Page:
Tile Layer is a video game ROM hacking utility program. It was written by SnowBro. It is a program which can read video game ROM files and interpret them so that 8*8 graphics tiles contained within the ROM can be viewed and edited.
Tile Layer can edit graphic tiles individually, or copy them onto a clipboard where they can be arranged easily. Also, if needed, two different ROM files can be loaded at once and graphics can be copied from one ROM file to another. Tile Layer can handle the following formats of file (which format the graphics are loaded in is interpreted from the file extension:
Two ROMs of any formats (same or different) can be loaded at once (from the DOS command line - the syntax is tlayer.exe <ROM file 1> <ROM file 2>) and then graphics from one can be placed on the clip board and copied into another. This is useful for hacking one game's graphics into another - for example, if you want to play as Link in Super Mario Brothers.
Tile Layer's other features include editing of individual tiles (either pixel by pixel, or using the Flip X / Flip Y / Rotate 900 commands) dynamic switching of graphics formats (in case SNES games store fonts in a lower BPP etc.), auto repairing of broken Game Boy checksums, offset Tuning (in case graphics are stored at, for example, $1B492 instead of $1B490 - offset tuning allows this to be taken into account and the graphics can be displayed correctly), customisable pallettes for each game you edit, and more. This really is an essential tool for any ROM hacker, the only excuse for not using it is if you use Tile Layer Pro.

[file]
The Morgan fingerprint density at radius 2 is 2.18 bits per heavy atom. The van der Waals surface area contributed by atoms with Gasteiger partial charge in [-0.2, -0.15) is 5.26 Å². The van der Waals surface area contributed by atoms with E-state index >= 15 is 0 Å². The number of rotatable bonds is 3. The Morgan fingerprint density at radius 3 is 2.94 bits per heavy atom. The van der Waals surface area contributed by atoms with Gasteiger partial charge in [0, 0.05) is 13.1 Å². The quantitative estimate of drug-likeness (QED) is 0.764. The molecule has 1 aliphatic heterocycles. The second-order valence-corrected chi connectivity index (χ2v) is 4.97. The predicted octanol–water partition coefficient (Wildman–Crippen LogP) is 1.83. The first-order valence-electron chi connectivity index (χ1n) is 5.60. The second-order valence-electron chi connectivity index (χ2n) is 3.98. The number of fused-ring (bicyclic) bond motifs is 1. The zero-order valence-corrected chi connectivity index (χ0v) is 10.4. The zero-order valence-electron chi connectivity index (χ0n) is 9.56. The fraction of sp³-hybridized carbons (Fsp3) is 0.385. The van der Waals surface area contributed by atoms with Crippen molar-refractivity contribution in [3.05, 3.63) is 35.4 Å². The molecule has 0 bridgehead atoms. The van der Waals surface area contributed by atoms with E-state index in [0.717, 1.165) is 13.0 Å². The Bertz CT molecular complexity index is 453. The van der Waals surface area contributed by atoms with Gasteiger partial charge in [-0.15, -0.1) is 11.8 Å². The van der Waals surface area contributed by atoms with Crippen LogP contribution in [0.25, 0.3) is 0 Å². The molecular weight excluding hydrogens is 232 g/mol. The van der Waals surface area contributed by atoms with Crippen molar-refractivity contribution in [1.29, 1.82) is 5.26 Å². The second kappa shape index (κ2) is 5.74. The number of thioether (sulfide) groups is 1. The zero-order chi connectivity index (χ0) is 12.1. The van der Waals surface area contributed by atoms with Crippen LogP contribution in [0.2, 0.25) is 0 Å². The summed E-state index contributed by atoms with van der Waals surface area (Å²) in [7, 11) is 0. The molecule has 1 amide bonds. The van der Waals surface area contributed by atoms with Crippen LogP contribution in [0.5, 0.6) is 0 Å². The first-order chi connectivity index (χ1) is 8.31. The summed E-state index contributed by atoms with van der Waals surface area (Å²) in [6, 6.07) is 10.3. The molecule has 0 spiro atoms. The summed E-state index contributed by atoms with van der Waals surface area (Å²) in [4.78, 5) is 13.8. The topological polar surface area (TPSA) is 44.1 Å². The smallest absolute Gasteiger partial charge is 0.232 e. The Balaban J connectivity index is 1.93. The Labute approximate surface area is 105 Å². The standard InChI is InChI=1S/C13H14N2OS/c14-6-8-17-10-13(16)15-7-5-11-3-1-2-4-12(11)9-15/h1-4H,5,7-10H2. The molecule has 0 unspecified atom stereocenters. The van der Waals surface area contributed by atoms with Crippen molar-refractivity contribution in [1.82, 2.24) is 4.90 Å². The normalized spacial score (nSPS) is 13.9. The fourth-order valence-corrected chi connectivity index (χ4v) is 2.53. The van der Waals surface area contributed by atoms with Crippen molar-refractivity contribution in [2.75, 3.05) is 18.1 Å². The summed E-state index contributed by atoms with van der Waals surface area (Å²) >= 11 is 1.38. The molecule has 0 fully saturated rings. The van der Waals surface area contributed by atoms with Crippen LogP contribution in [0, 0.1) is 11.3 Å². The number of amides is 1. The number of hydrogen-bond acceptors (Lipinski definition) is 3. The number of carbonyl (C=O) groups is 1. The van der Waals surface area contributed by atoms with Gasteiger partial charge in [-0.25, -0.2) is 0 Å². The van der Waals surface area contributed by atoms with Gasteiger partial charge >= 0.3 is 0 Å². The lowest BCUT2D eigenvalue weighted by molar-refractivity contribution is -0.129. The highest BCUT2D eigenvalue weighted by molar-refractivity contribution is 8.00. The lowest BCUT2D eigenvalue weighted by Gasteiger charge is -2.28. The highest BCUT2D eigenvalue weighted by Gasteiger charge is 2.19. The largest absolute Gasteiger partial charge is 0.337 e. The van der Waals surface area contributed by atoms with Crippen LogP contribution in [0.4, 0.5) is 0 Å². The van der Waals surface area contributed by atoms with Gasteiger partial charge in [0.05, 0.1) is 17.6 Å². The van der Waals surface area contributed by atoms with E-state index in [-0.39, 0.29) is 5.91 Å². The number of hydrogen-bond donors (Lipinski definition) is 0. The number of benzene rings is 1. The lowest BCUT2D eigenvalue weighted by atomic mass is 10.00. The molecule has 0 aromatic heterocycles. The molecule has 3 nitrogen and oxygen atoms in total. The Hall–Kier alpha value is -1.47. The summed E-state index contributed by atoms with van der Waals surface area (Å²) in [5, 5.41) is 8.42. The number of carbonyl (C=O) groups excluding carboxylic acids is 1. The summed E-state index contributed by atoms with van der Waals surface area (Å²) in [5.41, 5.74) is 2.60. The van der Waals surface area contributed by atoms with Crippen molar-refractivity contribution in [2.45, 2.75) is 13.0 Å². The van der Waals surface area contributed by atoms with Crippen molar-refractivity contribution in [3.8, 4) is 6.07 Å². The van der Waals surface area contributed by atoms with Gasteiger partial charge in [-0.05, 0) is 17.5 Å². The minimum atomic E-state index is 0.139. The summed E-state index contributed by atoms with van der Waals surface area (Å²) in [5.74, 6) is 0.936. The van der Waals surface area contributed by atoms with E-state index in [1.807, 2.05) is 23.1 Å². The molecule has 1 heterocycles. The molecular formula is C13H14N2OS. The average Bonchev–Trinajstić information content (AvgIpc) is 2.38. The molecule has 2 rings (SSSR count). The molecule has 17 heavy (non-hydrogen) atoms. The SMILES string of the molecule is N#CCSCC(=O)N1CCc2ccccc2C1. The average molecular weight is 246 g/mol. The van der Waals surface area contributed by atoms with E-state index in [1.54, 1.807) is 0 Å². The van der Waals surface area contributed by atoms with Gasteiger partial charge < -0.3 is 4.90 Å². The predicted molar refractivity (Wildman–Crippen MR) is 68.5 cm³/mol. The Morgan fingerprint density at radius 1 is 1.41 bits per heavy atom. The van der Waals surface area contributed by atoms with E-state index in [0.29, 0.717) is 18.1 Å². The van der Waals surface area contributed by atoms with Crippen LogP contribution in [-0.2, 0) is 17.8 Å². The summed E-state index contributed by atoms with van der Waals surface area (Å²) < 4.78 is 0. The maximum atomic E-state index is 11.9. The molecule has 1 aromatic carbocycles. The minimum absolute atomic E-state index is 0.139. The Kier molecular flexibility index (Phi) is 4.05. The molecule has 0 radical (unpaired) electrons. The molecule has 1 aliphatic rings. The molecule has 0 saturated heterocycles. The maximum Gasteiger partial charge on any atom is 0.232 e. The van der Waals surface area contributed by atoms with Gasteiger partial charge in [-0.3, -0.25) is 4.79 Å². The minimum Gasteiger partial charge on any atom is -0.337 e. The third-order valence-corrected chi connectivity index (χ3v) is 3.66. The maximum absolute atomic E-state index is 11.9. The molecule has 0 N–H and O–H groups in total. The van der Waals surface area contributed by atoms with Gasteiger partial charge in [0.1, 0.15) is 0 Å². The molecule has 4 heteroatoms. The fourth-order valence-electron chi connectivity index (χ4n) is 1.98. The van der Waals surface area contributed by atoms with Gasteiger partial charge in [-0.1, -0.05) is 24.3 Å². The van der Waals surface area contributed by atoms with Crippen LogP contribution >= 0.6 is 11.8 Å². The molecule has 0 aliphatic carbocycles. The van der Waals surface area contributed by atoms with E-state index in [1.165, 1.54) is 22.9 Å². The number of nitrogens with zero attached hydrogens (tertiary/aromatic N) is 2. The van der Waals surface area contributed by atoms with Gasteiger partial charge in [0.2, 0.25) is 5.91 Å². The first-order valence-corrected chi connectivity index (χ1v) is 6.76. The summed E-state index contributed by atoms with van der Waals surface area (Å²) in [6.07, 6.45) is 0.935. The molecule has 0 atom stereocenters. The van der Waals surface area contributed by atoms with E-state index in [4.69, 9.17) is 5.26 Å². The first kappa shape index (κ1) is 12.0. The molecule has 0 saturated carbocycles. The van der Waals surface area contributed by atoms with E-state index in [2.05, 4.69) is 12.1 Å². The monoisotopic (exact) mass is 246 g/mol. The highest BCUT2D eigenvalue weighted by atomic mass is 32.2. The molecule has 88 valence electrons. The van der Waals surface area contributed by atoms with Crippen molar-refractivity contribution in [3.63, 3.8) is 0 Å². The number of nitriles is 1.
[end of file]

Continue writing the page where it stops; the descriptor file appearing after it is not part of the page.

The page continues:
yerricde adds that apart from this and Tile Layer Pro, another good Tile Editor to use is 8TED (http://www.pineight.com/pc/), especially because that one is open source. I hadn't heard of this before, but I will look into it. Thanks for pointing it out!